{10} The going and coming rule recognizes that the relationship between the worker and the employer is suspended between the time the worker leaves his place of employment, until he returns to work. See Flores, 2008-NMCA-123, ¶ 14, 144 N.M. 782, 192 P.3d 777 ("[T]he going and coming rule exists to make everyday commuting between home and the workplace the employee's business rather than the employer's."). Because a commuting worker is subject to the same perils faced by all ordinary commuters, injuries suffered as a result of travel to and from work are noncompensable under the Act absent special circumstances. See 1 Arthur Larson, Larson's Workers' Compensation Law § 13.01 [1], at 13-3 (2008) ("[I]t is generally taken for granted that workers' compensation was not intended to protect against all the perils of [the worker's journey between home and factory]."); Lessard v. Coronado Paint & Decorating Ctr., Inc., 2007-NMCA-122, ¶ 9, 142 N.M. 583, 168 P.3d 155 (" '[A]n employee [en route] to, or returning from, his place of employment, using his own vehicle[,] is not within the scope of his employment absent additional circumstances evidencing control by the employer at the time of the negligent act or omission of the employee.' " (third alteration in original) (quoting Nabors v. Harwood Homes, Inc., 77 N.M. 406, 408, 423 P.2d 602, 603 (1967))). A principle reason for the rule is "the employee's means of transportation, as well as his route are entirely within his discretion, unfettered by any control or power of control on the part of the

[148 N.M. 906, 242 P.3d 473]

employer." Dombach v. Olkon Corp., 163 Conn. 216, 302 A.2d 270, 273 (1972).

{11} The going and coming rule is subject to several exceptions. See Dupper v. Liberty Mut. Ins. Co., 105 N.M. 503, 506, 734 P.2d 743, 746 (1987) (discussing employee premises exception); Ramirez, 2000-NMCA-011, ¶¶ 11-17, 128 N.M. 601, 995 P.2d 1043 (discussing traveling employee exception); Arias v. AAA Landscaping, 115 N.M. 239, 240-41, 849 P.2d 382, 383-84 (Ct.App.1993) (discussing the employer's conveyance exception, the special errand exception, and the dual purpose exception). DOT does not argue that Plaintiff's claim falls within one of the recognized exceptions; rather, DOT asserts that because Plaintiff alleges negligence on the part of DOT, her claim falls within the scope of Section 52-1-19. We disagree.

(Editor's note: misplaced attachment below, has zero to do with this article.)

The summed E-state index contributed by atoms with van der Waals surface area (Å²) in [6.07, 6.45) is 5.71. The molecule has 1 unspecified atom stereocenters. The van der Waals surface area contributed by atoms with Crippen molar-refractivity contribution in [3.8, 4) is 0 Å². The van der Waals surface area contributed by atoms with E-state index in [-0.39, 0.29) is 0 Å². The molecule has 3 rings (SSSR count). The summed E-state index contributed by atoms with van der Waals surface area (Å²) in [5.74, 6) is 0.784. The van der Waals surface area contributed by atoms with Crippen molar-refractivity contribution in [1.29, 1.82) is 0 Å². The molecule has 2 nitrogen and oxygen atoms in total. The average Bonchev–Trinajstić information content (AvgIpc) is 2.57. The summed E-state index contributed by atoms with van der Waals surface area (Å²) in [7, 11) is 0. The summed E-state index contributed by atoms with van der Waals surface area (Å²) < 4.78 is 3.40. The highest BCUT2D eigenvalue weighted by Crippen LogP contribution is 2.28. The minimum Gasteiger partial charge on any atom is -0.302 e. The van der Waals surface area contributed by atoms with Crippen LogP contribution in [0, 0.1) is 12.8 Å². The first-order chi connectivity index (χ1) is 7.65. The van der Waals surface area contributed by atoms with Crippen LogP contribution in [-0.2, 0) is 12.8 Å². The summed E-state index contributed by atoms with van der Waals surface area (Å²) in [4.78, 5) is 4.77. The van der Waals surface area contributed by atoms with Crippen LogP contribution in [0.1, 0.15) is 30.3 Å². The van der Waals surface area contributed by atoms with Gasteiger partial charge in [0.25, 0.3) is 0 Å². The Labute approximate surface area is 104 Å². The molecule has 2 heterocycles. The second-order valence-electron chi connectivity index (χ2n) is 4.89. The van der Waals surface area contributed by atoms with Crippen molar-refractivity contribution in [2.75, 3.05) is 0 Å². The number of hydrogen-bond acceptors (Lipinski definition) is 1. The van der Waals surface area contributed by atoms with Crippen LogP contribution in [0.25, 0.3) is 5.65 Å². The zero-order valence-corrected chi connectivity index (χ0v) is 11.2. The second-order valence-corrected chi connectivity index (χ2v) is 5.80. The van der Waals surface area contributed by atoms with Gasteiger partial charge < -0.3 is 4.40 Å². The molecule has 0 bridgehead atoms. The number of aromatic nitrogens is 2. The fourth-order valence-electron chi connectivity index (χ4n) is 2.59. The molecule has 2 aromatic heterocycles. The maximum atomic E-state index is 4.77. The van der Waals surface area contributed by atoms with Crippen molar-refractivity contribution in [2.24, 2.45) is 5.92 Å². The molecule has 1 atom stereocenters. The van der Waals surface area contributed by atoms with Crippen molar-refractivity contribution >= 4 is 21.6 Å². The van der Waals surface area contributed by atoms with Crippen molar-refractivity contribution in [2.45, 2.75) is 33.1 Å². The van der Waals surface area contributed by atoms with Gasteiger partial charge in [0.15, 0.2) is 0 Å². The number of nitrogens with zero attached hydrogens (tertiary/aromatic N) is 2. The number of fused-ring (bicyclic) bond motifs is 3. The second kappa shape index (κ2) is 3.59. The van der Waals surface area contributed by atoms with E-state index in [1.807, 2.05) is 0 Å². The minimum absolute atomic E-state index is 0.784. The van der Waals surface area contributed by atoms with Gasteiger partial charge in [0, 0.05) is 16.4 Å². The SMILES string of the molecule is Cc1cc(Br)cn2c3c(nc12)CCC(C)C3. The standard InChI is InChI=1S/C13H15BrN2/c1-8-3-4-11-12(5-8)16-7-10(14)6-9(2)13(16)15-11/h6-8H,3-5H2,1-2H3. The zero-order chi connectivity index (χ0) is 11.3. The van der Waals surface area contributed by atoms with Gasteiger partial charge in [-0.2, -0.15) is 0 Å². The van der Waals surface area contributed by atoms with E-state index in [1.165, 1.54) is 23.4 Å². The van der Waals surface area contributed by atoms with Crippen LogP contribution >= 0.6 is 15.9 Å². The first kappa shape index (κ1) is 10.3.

The Context of This Case Limits the Literal Application of Section 52-1-19

{12} The statutory expression of the going and coming rule in New Mexico bases coverage on whether the employer was negligent in causing the worker's injuries rather than on whether the accident occurred on the employer's premises. Section 52-1-19 of the Act provides that "injury by accident arising out of and in the course of employment" for which compensation is required "shall not include injuries to any worker occurring while on his way to assume the duties of his employment or after leaving such duties, the proximate cause of which is not the employer's negligence." § 52-1-19 (emphasis added). DOT argues that under the complaint, the State is both Plaintiff's employer (through DPS) and the alleged negligent owner and operator of the parking lot (through DOT). Therefore, asserts DOT, the literal definition of "injury by accident arising out of and in the course of employment" of Section 52-1-19 applies, and Plaintiff's exclusive remedy is under and pursuant to the Act. We disagree.

{13} DOT's argument overlooks the exception in Section 52-1-19 that "injury by accident arising out of and in the course of employment" means what it describes " unless the context otherwise requires [.]" (Emphasis added.) The phrase "unless the context otherwise requires" explicitly acknowledges that certain factual situations do not fall within the literal language of Section 52-1-19. For example, in Vukovich v. St. Louis, Rocky Mountain & Pacific Co., 40 N.M. 374, 60 P.2d 356 (1936), the plaintiff...